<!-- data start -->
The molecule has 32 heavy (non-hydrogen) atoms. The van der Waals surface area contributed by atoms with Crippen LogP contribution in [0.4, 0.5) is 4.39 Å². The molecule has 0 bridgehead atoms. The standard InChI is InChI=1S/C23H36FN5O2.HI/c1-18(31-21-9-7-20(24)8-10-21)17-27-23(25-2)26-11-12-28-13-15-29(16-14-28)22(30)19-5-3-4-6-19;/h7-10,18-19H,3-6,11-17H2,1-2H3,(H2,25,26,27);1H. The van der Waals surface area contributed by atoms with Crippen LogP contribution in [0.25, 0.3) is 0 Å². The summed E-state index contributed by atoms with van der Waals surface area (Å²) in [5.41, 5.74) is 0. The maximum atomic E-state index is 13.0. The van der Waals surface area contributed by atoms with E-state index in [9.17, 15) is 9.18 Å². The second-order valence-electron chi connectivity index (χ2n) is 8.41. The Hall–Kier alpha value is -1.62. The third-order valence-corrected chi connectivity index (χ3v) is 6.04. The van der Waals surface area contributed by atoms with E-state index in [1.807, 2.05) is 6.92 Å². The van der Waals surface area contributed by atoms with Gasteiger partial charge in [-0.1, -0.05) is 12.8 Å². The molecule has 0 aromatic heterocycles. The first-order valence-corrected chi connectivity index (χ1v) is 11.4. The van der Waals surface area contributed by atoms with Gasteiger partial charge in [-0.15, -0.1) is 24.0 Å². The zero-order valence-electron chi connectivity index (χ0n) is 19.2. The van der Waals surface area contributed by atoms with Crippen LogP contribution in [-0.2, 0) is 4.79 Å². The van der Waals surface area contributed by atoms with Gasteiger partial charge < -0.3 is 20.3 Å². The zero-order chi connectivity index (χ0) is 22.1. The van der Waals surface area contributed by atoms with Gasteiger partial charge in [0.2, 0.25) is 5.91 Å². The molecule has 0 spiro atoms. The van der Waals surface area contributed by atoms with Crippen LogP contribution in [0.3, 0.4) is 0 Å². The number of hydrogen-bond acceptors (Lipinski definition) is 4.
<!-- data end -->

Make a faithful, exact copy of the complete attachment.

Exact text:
The molecule has 32 heavy (non-hydrogen) atoms. The van der Waals surface area contributed by atoms with Crippen LogP contribution in [0.4, 0.5) is 4.39 Å². The molecule has 0 bridgehead atoms. The standard InChI is InChI=1S/C23H36FN5O2.HI/c1-18(31-21-9-7-20(24)8-10-21)17-27-23(25-2)26-11-12-28-13-15-29(16-14-28)22(30)19-5-3-4-6-19;/h7-10,18-19H,3-6,11-17H2,1-2H3,(H2,25,26,27);1H. The van der Waals surface area contributed by atoms with Crippen LogP contribution in [0.25, 0.3) is 0 Å². The summed E-state index contributed by atoms with van der Waals surface area (Å²) in [5.41, 5.74) is 0. The maximum atomic E-state index is 13.0. The van der Waals surface area contributed by atoms with E-state index in [9.17, 15) is 9.18 Å². The second-order valence-electron chi connectivity index (χ2n) is 8.41. The Hall–Kier alpha value is -1.62. The third-order valence-corrected chi connectivity index (χ3v) is 6.04. The van der Waals surface area contributed by atoms with E-state index in [1.807, 2.05) is 6.92 Å². The van der Waals surface area contributed by atoms with Gasteiger partial charge in [-0.1, -0.05) is 12.8 Å². The molecule has 0 aromatic heterocycles. The first-order valence-corrected chi connectivity index (χ1v) is 11.4. The van der Waals surface area contributed by atoms with Gasteiger partial charge in [-0.15, -0.1) is 24.0 Å². The zero-order valence-electron chi connectivity index (χ0n) is 19.2. The van der Waals surface area contributed by atoms with Crippen LogP contribution in [-0.2, 0) is 4.79 Å². The van der Waals surface area contributed by atoms with Gasteiger partial charge < -0.3 is 20.3 Å². The zero-order chi connectivity index (χ0) is 22.1. The van der Waals surface area contributed by atoms with Gasteiger partial charge in [0.2, 0.25) is 5.91 Å². The molecule has 0 spiro atoms. The van der Waals surface area contributed by atoms with Crippen LogP contribution in [0.3, 0.4) is 0 Å². The number of hydrogen-bond acceptors (Lipinski definition) is 4.